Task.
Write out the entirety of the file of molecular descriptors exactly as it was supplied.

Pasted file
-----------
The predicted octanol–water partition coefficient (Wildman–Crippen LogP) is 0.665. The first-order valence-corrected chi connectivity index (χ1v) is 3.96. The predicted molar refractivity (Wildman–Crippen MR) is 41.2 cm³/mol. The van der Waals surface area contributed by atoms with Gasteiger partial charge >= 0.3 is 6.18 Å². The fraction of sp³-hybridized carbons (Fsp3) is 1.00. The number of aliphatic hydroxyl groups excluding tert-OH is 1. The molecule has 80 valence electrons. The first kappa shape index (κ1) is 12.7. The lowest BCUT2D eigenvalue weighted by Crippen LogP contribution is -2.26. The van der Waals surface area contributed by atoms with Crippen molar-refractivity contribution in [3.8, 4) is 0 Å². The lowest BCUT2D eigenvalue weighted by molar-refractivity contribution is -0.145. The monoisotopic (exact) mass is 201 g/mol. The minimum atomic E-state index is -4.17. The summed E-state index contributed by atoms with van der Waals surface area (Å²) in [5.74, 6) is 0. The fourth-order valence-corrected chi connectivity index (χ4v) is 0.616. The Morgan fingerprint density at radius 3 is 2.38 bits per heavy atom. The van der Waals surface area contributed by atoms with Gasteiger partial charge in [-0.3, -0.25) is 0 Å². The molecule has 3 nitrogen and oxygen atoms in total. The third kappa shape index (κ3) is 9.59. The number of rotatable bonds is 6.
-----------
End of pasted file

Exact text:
The predicted octanol–water partition coefficient (Wildman–Crippen LogP) is 0.665. The first-order valence-corrected chi connectivity index (χ1v) is 3.96. The predicted molar refractivity (Wildman–Crippen MR) is 41.2 cm³/mol. The van der Waals surface area contributed by atoms with Gasteiger partial charge >= 0.3 is 6.18 Å². The fraction of sp³-hybridized carbons (Fsp3) is 1.00. The number of aliphatic hydroxyl groups excluding tert-OH is 1. The molecule has 80 valence electrons. The first kappa shape index (κ1) is 12.7. The lowest BCUT2D eigenvalue weighted by Crippen LogP contribution is -2.26. The van der Waals surface area contributed by atoms with Crippen molar-refractivity contribution in [3.8, 4) is 0 Å². The lowest BCUT2D eigenvalue weighted by molar-refractivity contribution is -0.145. The monoisotopic (exact) mass is 201 g/mol. The minimum atomic E-state index is -4.17. The summed E-state index contributed by atoms with van der Waals surface area (Å²) in [5.74, 6) is 0. The fourth-order valence-corrected chi connectivity index (χ4v) is 0.616. The Morgan fingerprint density at radius 3 is 2.38 bits per heavy atom. The van der Waals surface area contributed by atoms with Gasteiger partial charge in [-0.3, -0.25) is 0 Å². The molecule has 3 nitrogen and oxygen atoms in total. The third kappa shape index (κ3) is 9.59. The number of rotatable bonds is 6.